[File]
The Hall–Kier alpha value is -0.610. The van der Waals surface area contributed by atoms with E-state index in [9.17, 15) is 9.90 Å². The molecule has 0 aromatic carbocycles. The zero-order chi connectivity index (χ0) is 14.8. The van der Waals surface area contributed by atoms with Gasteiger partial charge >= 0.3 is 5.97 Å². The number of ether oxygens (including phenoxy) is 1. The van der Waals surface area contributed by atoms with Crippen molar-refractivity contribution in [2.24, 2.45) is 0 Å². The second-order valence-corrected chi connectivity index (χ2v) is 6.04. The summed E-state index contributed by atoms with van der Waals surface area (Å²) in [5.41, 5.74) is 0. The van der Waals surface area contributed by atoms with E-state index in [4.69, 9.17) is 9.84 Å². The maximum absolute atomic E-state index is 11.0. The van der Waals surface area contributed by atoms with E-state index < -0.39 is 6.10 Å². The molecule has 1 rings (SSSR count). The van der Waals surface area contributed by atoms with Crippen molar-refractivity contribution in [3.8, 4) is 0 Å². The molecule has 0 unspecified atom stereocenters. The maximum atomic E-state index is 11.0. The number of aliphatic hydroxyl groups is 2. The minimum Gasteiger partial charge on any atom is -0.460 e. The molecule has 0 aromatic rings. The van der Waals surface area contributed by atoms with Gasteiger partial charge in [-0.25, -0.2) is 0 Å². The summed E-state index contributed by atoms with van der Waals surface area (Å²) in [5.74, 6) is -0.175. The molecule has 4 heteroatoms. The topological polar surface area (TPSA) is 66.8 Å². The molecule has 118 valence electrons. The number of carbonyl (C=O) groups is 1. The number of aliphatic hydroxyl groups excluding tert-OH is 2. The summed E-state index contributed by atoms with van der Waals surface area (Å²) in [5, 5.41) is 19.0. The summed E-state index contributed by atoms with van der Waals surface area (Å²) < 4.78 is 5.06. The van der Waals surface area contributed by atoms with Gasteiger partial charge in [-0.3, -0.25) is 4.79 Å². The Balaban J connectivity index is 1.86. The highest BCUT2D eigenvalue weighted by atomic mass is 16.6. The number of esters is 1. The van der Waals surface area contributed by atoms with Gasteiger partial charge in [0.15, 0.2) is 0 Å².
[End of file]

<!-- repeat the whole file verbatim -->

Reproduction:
The Hall–Kier alpha value is -0.610. The van der Waals surface area contributed by atoms with E-state index in [9.17, 15) is 9.90 Å². The molecule has 0 aromatic carbocycles. The zero-order chi connectivity index (χ0) is 14.8. The van der Waals surface area contributed by atoms with Gasteiger partial charge >= 0.3 is 5.97 Å². The number of ether oxygens (including phenoxy) is 1. The van der Waals surface area contributed by atoms with Crippen molar-refractivity contribution in [2.24, 2.45) is 0 Å². The second-order valence-corrected chi connectivity index (χ2v) is 6.04. The summed E-state index contributed by atoms with van der Waals surface area (Å²) in [5.41, 5.74) is 0. The van der Waals surface area contributed by atoms with E-state index in [4.69, 9.17) is 9.84 Å². The maximum absolute atomic E-state index is 11.0. The van der Waals surface area contributed by atoms with E-state index < -0.39 is 6.10 Å². The molecule has 1 rings (SSSR count). The van der Waals surface area contributed by atoms with Crippen molar-refractivity contribution in [3.8, 4) is 0 Å². The molecule has 0 unspecified atom stereocenters. The maximum atomic E-state index is 11.0. The number of aliphatic hydroxyl groups is 2. The minimum Gasteiger partial charge on any atom is -0.460 e. The molecule has 0 aromatic rings. The van der Waals surface area contributed by atoms with Gasteiger partial charge in [-0.25, -0.2) is 0 Å². The summed E-state index contributed by atoms with van der Waals surface area (Å²) in [5.74, 6) is -0.175. The molecule has 4 heteroatoms. The topological polar surface area (TPSA) is 66.8 Å². The molecule has 118 valence electrons. The number of carbonyl (C=O) groups is 1. The number of aliphatic hydroxyl groups excluding tert-OH is 2. The summed E-state index contributed by atoms with van der Waals surface area (Å²) in [5, 5.41) is 19.0. The summed E-state index contributed by atoms with van der Waals surface area (Å²) < 4.78 is 5.06. The van der Waals surface area contributed by atoms with Gasteiger partial charge in [-0.3, -0.25) is 4.79 Å². The Balaban J connectivity index is 1.86. The highest BCUT2D eigenvalue weighted by atomic mass is 16.6. The number of esters is 1. The van der Waals surface area contributed by atoms with Gasteiger partial charge in [0.15, 0.2) is 0 Å².